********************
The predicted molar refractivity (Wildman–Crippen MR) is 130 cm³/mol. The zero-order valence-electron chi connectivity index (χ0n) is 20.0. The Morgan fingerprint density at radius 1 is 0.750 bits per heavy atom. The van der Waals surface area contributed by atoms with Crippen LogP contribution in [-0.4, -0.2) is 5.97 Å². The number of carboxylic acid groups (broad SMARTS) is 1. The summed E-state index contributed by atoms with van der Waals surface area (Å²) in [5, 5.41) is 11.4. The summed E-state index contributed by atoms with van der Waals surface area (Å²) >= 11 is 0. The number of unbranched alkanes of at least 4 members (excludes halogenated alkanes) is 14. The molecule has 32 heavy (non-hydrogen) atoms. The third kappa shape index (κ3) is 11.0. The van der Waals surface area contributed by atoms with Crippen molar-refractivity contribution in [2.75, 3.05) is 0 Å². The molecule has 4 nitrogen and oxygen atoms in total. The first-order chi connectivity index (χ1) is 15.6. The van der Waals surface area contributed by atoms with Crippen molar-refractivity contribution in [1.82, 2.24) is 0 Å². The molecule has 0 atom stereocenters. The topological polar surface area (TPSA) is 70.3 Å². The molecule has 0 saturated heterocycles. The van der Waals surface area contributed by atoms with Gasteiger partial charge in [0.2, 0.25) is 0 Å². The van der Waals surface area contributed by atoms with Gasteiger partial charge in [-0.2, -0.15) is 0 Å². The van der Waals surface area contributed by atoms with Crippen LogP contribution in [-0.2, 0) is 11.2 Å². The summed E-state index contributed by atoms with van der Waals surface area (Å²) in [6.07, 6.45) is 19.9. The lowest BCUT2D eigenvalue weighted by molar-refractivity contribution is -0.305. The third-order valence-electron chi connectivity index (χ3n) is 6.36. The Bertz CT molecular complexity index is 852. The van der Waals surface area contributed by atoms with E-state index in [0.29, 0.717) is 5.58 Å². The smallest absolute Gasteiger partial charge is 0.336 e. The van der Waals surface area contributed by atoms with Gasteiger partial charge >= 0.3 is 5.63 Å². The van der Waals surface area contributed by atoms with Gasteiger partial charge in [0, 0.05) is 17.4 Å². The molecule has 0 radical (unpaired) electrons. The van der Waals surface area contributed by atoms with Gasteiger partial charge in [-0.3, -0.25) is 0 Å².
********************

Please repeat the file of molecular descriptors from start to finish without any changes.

The predicted molar refractivity (Wildman–Crippen MR) is 130 cm³/mol. The zero-order valence-electron chi connectivity index (χ0n) is 20.0. The Morgan fingerprint density at radius 1 is 0.750 bits per heavy atom. The van der Waals surface area contributed by atoms with Crippen LogP contribution in [-0.4, -0.2) is 5.97 Å². The number of carboxylic acid groups (broad SMARTS) is 1. The summed E-state index contributed by atoms with van der Waals surface area (Å²) in [5, 5.41) is 11.4. The summed E-state index contributed by atoms with van der Waals surface area (Å²) >= 11 is 0. The number of unbranched alkanes of at least 4 members (excludes halogenated alkanes) is 14. The molecule has 32 heavy (non-hydrogen) atoms. The third kappa shape index (κ3) is 11.0. The van der Waals surface area contributed by atoms with Crippen molar-refractivity contribution in [2.75, 3.05) is 0 Å². The molecule has 4 nitrogen and oxygen atoms in total. The first-order chi connectivity index (χ1) is 15.6. The van der Waals surface area contributed by atoms with Crippen molar-refractivity contribution in [1.82, 2.24) is 0 Å². The molecule has 0 atom stereocenters. The topological polar surface area (TPSA) is 70.3 Å². The molecule has 0 saturated heterocycles. The van der Waals surface area contributed by atoms with Gasteiger partial charge in [0.2, 0.25) is 0 Å². The van der Waals surface area contributed by atoms with Gasteiger partial charge in [-0.2, -0.15) is 0 Å². The van der Waals surface area contributed by atoms with Crippen LogP contribution in [-0.2, 0) is 11.2 Å². The summed E-state index contributed by atoms with van der Waals surface area (Å²) in [6.07, 6.45) is 19.9. The lowest BCUT2D eigenvalue weighted by molar-refractivity contribution is -0.305. The third-order valence-electron chi connectivity index (χ3n) is 6.36. The Bertz CT molecular complexity index is 852. The van der Waals surface area contributed by atoms with E-state index in [0.29, 0.717) is 5.58 Å². The smallest absolute Gasteiger partial charge is 0.336 e. The van der Waals surface area contributed by atoms with Gasteiger partial charge >= 0.3 is 5.63 Å². The van der Waals surface area contributed by atoms with Gasteiger partial charge in [0, 0.05) is 17.4 Å². The molecule has 0 radical (unpaired) electrons. The van der Waals surface area contributed by atoms with Gasteiger partial charge in [-0.3, -0.25) is 0 Å².